Many children and young people are relied upon to assist and support a family member with an illness or disability. These people are often known as 'young carers'.
Young carers are defined as "children and young people who care for and support a family member who has a long-term physical illness, mental illness, disability, drug or alcohol problem". In Australia, almost 4% of young people under 18 are carers, with one-in-ten teenagers caring for someone in their family. Many of these young people wouldn't think of themselves as a young carer because what they do is just part of their normal daily life and routine.
Being a young carer
You may know someone who is a young carer or you may be a young carer yourself. If so, you know that it can be both challenging and rewarding. Young carers have greater obligations and responsibilities than their peers, which can impact their lives on many levels, and can have both short and long-term consequences.
On the downside a young carer may:
- have a compromised social and study life
- be unable to take up some opportunities
- have less financial resources
- have compromised health and wellbeing
On the upside young carers may:
- develop many skills and capacities as people
- show great resilience
- value authentic and meaningful connections with others
- become understanding and patient individuals
How do young people become carers?
There are several, often interconnected reasons why young people become carers. Some of these reasons are:
- no one else is available to care for someone
- there is a lack of accessible support services in an area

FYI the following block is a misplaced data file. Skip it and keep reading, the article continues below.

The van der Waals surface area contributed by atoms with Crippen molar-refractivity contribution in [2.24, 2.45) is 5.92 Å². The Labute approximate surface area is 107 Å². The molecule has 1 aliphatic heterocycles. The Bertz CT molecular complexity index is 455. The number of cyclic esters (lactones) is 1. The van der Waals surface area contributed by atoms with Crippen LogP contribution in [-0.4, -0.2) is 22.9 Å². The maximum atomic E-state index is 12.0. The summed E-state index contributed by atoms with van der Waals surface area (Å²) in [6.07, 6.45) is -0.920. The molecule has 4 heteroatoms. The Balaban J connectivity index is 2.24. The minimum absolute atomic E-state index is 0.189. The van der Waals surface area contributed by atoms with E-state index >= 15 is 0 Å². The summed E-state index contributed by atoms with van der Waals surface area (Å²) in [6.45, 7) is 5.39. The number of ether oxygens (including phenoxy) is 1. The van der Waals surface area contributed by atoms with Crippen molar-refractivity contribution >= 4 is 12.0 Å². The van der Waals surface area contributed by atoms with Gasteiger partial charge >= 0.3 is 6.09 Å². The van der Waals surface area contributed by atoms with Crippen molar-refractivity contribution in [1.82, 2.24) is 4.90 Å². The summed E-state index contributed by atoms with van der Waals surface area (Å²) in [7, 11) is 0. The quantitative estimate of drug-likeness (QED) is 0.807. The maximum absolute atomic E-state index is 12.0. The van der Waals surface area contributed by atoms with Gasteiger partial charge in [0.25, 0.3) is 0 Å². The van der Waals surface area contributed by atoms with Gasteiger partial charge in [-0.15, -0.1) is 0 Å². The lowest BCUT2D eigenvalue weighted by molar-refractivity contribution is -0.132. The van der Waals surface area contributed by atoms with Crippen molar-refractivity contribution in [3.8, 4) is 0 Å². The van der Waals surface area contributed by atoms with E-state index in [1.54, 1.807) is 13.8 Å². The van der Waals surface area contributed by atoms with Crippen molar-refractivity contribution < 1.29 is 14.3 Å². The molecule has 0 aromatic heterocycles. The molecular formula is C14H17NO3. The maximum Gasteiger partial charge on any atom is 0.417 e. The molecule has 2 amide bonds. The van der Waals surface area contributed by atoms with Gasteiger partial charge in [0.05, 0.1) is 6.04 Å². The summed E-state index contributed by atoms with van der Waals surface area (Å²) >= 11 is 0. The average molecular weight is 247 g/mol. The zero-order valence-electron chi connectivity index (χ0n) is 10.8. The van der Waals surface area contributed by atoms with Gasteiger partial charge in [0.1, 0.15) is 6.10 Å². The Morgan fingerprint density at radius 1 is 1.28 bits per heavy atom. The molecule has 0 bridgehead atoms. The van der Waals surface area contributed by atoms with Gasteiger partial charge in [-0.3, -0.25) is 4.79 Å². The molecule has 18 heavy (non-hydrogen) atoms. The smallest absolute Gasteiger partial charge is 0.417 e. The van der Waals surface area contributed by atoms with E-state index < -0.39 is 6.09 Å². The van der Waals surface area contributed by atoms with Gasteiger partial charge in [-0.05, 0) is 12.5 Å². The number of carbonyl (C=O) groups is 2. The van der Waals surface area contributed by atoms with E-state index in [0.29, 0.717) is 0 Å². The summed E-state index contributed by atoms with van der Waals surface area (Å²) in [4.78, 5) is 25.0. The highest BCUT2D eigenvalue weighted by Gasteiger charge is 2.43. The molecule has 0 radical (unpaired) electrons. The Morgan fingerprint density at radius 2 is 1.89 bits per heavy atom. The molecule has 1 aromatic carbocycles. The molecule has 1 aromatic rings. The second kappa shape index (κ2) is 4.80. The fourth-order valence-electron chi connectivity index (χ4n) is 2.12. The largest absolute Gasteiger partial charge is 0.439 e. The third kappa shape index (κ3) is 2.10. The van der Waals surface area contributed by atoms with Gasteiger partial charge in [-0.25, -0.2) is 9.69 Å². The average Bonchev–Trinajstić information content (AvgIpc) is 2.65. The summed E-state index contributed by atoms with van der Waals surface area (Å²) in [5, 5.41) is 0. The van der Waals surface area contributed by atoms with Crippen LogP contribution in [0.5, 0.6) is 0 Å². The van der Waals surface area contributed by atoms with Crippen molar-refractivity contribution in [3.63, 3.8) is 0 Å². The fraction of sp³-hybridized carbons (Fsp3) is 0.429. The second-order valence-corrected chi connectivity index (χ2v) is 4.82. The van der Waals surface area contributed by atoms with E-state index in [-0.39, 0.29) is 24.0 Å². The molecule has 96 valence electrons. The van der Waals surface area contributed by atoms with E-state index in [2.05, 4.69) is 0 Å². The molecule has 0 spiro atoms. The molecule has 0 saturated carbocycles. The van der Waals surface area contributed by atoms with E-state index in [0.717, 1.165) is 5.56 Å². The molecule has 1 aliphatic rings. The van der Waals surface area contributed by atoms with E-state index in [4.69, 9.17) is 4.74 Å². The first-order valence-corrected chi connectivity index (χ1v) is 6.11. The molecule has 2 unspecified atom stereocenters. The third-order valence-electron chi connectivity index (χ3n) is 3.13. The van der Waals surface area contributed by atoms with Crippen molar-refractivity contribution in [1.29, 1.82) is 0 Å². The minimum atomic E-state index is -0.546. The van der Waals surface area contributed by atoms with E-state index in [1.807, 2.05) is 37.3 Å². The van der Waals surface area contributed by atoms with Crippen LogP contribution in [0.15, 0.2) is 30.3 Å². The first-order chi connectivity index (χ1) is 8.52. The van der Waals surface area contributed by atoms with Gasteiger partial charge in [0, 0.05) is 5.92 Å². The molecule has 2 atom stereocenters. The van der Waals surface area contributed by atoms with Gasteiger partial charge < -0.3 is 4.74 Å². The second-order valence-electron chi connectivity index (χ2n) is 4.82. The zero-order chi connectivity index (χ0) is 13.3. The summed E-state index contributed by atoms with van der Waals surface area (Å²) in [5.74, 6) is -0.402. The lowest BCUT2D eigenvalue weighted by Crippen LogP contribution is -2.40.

- the decision is made to provide care to a family member within the family
What do young carers do?
Caring roles and tasks vary depending on the situation a person is in. Following are examples of the way in which young people may be carers:
- Sole carer in a single parent family - where the parent has a chronic illness such as a mental health problem or substance misuse issue
- Support parents to care for another member of the family - such as a sibling, other parent or elderly grandparent that has a disability or illness
- Unrecognised and hidden carers - takes care of and protects siblings in disrupted family circumstances
Caring roles performed by young carers will typically include household chores and tasks such as:
- minding younger siblings
While lots of young people may be involved in these kinds of tasks at home, the main difference is that a young carer will spend longer on these tasks than their peers. Depending on the situation and needs of those they care for, and to some degree, depending on the young carers own age and gender, other unique caring responsibilities and tasks will vary. Typical tasks shared by carers of all ages include:
- emotional support such as listening and comforting
- personal care tasks such as bathing, dressing, toileting or feeding